New Report Says a Majority of Public School Students Are Poor. Why Else Would They Be There?
I’m not sure I understand why anyone would be surprised at the news reported by Bloomberg: “Majority of U.S. Public-School Children Are Living in Poverty.”
A majority of U.S. public-school children are living in poverty for the first time in half a century.
Fifty-one percent of public-school students qualified for free or reduced-price lunch in 2013, the Southern Education Foundation said in a report. In Mississippi, the poorest state, 71 percent of students were in the category, a proxy for low income.
“The economy has simply failed to provide enough higher-income jobs to keep folks from being in or near poverty,” Steve Suitts, vice president of the Atlanta-based foundation, said Friday by e-mail.
All right, but a half a century ago I suspect there were far fewer church schools, private schools for middle class parents, and far fewer parents who homeschooled. I agree that this economy is terrible, but would this demographic information really be evidence of how bad it is?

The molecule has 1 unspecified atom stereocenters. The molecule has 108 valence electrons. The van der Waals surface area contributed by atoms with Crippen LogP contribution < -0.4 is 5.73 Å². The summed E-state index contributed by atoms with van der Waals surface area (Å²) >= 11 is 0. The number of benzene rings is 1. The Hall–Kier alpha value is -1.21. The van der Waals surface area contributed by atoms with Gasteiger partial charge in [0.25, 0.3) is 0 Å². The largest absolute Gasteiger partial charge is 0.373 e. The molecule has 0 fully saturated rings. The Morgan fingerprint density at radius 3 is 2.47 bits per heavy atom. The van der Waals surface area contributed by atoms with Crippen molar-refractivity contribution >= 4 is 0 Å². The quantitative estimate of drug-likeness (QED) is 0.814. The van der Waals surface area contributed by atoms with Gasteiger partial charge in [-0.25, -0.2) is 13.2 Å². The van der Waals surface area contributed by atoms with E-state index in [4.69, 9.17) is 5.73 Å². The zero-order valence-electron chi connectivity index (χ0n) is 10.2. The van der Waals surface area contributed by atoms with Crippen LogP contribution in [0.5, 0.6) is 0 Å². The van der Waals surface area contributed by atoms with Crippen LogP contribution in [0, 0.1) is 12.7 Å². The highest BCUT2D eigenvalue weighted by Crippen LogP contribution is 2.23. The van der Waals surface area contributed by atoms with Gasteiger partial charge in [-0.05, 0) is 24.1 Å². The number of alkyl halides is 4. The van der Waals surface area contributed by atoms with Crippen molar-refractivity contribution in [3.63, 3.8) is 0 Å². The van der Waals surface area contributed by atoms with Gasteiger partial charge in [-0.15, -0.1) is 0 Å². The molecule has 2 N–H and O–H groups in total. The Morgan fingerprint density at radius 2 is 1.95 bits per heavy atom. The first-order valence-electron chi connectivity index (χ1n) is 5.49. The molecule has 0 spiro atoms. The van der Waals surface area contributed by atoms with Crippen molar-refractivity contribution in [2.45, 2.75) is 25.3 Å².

An increase in births among low-income families and a decline among wealthier Americans contributed to the change in poverty rate, said Suitts, who wrote the report. Poor children last made up a majority of public-school students in the 1960s, a trend that was reversed through President Lyndon Johnson’s War on Poverty, Suitts said.
It is wonderful news that families are having more children. The idea that Lyndon Johnson’s War on Poverty did anything but created more permanent, intractable poverty, is a fairy tale. The fact that such a claim would be passed off as unquestionable fact raises question about the accuracy of the story.
A much more likely scenario is that middle class people are doing all they can to find alternatives to government schools. This is good news.
But it also means that poorer people are stuck in these propaganda centers to be taught loyalty to Big Government. That is very bad news.